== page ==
Prepared to Serve

Commencement 2017

Photo by Carl Socolow '77.

Class of 2017 urged to find ways to serve as graduates

by Matt Getty, video by Joe O'Neill

The 2017 Commencement exercises officially made 530 students graduates of the college on Sunday, May 21, and urged them to find ways to serve as they carve out their post-Dickinson paths. In addition to the presentation of student and faculty awards as well as the bestowing of three honorary degrees, the ceremony featured advice from Commencement speaker and retired four-star admiral James Stavridis, who discussed why he’s sometimes troubled by the common statement to military members—“Thank you for your service.”

“My problem is that by making that catch phrase, ‘Thank you for your service,’ somehow the province of the military alone, we miss a crucial point,” he explained. “Which is simply that there are so many ways to serve this nation, and indeed to serve the world beyond what our military does.”

Stavridis pointed out how first responders, Peace Corps members, teachers, diplomats, journalists, health-care professionals, entrepreneurs, volunteers, social workers and politicians serve the country. To each, he offered the same refrain, “Today, I say, thank you for your service.”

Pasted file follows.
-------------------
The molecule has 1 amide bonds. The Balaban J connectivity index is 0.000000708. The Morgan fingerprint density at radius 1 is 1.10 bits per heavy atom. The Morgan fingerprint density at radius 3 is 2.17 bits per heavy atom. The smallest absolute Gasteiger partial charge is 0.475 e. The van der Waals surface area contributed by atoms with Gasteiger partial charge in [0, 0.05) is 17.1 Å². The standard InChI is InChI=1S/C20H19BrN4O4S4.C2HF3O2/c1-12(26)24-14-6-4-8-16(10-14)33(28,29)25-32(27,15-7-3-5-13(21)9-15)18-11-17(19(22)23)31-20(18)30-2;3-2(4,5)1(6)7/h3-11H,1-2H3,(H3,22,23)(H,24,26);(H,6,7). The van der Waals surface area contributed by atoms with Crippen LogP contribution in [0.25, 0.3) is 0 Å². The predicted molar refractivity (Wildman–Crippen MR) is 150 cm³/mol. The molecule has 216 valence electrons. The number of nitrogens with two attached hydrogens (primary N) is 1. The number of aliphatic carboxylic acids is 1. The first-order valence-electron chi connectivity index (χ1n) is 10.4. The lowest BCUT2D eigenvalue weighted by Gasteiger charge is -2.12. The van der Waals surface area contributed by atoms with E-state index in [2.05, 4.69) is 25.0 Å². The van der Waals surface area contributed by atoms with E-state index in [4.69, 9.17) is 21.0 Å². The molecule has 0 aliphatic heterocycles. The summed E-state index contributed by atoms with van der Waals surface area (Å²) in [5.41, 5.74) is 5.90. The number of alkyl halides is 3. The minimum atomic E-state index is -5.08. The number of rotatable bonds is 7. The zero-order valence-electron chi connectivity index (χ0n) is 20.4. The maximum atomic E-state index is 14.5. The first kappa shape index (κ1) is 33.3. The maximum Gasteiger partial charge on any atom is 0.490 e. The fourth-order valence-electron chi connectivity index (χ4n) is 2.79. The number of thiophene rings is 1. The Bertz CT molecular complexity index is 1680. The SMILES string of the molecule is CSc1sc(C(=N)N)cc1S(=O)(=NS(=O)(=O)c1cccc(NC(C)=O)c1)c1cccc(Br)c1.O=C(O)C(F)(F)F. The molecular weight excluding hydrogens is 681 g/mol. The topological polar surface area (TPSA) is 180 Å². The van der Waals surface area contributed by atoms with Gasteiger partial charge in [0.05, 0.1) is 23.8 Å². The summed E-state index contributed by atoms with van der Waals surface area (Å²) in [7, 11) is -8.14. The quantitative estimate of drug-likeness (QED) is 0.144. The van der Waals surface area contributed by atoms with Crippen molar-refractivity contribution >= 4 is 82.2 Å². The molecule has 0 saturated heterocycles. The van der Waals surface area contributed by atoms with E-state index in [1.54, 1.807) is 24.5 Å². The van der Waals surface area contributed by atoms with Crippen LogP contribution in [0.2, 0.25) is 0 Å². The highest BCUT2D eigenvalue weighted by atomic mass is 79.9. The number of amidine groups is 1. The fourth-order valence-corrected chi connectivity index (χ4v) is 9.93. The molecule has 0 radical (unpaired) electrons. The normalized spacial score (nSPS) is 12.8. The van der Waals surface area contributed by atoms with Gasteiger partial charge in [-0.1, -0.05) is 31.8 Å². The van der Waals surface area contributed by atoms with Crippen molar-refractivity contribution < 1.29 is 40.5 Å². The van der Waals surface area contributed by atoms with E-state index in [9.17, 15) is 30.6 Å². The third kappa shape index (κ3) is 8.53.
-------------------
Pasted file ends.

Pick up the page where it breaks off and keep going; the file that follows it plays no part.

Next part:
Then he encouraged the class of 2017 to find ways to do the same. “In the gorgeous trajectories of your lives, find time to serve,” he said. “Because one day I want to be able to say to you—the class of 2017—'thank you for your service.' ”

Recognizing exceptional graduates and faculty

Timothy Wahls, associate professor of computer science, was posthumously named the 2017 recipient of Dickinson’s Constance and Rose Ganoe Memorial Award for Inspirational Teaching. Wahls passed away in February after a hard-fought battle with pancreatic cancer. His wife, Linda Null, accepted the award on his behalf. Bestowed annually, the honor is determined by a secret-ballot vote conducted by members of the graduating class.


From left, Joana Nunes and Emily Vooris. Photo by Carl Socolow '77.

Additionally, four members of the class of 2017 received special honors:

  • Joana Nunes (economics) earned the James Fowler Rusling Prize, which recognizes excellent scholarly achievement. Nunes will join Deutsche Bank as an analyst in New York City.
  • Emily Vooris (anthropology) earned the John Patton Memorial Prize for High Scholastic Standing. Vooris has accepted a position with the University of Maryland Extension as a farmers’ market program assistant in the Food Supplement Nutrition Education program.
  • The Hufstader Senior Prizes, which are awarded annually to two graduating seniors who, in the judgment of the college president, have made the greatest contributions to the good of the college, were awarded to Philip Morabito and Nicholas Rejebian. Morabito (international business & management) served as director of public relations and marketing on Student Senate and president of the College Democrats, and he worked with many other campus organizations. Rejebian (political science, economics) is a member of the Scroll and Key honorary society, Alpha Phi Omega service fraternity and numerous other campus groups.